United States District Court, E.D. Arkansas, Pine Bluff Division
August 13, 2014
JOHN BRILEY, Petitioner,
RAY HOBBS, Director, Arkansas Department of Correction, Respondent.
BETH DEERE, Magistrate Judge.
I. Procedure for Filing Objections
The following Recommended Disposition ("Recommendation") has been sent to Chief United States District Judge Brian S. Miller. Any party may file written objections to this Recommendation.
Objections must be specific and must include the factual or legal basis for the objection. An objection to a factual finding must identify the finding of fact believed to be wrong and describe the evidence that supports that belief.
An original and one copy of objections must be received in the office of the United States District Court Clerk within fourteen (14) days of this Recommendation. A copy will be furnished to the opposing party.
If no objections are filed, Judge Miller can adopt this Recommendation without independently reviewing all of the evidence in the record. By not objecting, you may also waive any right to appeal questions of fact.
Mail your objections to:
John Briley, an Arkansas Department of Correction ("ADC") inmate, brings his amended and supplemented petition for writ of habeas corpus (docket entries #4, #9, #12) under 28 U.S.C. § 2254. On December 3, 2001, Mr. Briley began serving a 240-month sentence in the ADC for fleeing, theft by receiving, and numerous drug offenses. (#17-2) He was released on parole on June 27, 2008. (#17-2 at p. 6) Following his release, Mr. Briley absconded four times between March 28, 2011, and May 17, 2014. ( Id. )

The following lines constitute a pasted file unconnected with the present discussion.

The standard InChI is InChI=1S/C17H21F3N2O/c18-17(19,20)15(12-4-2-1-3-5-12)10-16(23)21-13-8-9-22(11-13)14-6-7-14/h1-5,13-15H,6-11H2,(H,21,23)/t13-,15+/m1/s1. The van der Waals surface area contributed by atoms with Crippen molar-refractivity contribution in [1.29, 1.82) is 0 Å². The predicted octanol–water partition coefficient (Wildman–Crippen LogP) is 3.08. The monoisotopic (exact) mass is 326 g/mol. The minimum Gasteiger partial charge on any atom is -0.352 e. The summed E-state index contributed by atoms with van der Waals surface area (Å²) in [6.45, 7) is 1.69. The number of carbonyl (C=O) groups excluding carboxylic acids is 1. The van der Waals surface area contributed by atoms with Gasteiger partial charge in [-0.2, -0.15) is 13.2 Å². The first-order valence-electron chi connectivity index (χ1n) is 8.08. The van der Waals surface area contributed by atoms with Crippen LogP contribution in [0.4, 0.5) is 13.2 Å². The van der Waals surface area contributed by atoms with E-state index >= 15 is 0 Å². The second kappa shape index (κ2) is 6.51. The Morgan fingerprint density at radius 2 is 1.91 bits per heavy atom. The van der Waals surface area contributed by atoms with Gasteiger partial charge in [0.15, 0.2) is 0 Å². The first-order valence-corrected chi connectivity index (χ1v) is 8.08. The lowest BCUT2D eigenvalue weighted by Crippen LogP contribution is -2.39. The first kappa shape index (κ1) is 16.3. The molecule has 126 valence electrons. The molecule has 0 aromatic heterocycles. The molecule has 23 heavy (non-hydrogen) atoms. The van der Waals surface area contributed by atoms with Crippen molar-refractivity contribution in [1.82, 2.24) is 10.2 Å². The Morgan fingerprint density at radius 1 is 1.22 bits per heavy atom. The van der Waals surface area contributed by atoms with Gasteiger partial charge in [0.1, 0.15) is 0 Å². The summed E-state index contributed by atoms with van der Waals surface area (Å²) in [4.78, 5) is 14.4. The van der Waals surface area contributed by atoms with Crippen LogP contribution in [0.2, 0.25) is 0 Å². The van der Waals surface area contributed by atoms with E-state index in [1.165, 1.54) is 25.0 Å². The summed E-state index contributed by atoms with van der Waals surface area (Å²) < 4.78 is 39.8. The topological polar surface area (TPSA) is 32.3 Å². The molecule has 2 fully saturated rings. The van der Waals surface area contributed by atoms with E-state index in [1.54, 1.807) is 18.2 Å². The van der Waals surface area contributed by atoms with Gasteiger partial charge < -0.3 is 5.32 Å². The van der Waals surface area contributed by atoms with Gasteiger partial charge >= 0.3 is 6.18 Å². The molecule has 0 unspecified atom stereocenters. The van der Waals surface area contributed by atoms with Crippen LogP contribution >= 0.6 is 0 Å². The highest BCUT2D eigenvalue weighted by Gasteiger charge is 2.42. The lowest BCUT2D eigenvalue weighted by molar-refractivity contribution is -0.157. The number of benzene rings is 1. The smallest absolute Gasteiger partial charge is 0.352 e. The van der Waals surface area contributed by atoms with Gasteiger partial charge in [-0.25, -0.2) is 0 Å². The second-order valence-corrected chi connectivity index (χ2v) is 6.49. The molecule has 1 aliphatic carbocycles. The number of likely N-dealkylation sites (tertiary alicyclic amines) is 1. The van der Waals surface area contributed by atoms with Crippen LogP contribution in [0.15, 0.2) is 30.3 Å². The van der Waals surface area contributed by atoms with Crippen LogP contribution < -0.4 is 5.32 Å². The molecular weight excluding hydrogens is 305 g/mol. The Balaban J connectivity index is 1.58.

On May 21, 2014, Arkansas Community Correction issued a violation report detailing violations of Mr. Briley's conditions of release, and the Arkansas Parole Board ("Board") issued a warrant for his arrest. (#17-3, #17-4) On May 27, 2014, Mr. Briley received notice of the parole violation action advising him of his right to a revocation hearing and the revocation hearing process. (#17-5) On the same day, Mr. Briley waived his right to a revocation hearing, admitted violating conditions of his release, and acknowledged that his release would be revoked and that he would be placed in the ADC. (#17-6) On May 28, 2014, hearing officer Ashley Valles accepted Mr. Briley's waiver. (#17-7)
On May 28, 2014, Mr. Briley wrote a letter to the Board requesting credit for time he claims was spent "in custody." (#17-8) On June 4, 2014, the Board affirmed the revocation of Mr. Briley's parole. (#12 at p. 3, #17-7 at p. 2)
Mr. Briley filed his petition with this Court on June 3, 2014. In the amended and supplemented petition, Mr. Briley claims that Arkansas authorities lacked jurisdiction to revoke his parole because he entered into a contractual agreement with Arkansas and federal authorities terminating his parole. (#4 at pp. 6-7) Further, Mr. Briley complains that his parole revocation amounts to double jeopardy and that he is actually innocent. (#4 at p. 7)
Director Hobbs has responded to the petition, arguing that Mr. Briley's claims are procedurally defaulted. For the reasons set forth below, the Court recommends that Mr. Briley's petition be dismissed, without prejudice, for failure to exhaust his state court remedies.
A. Procedural Default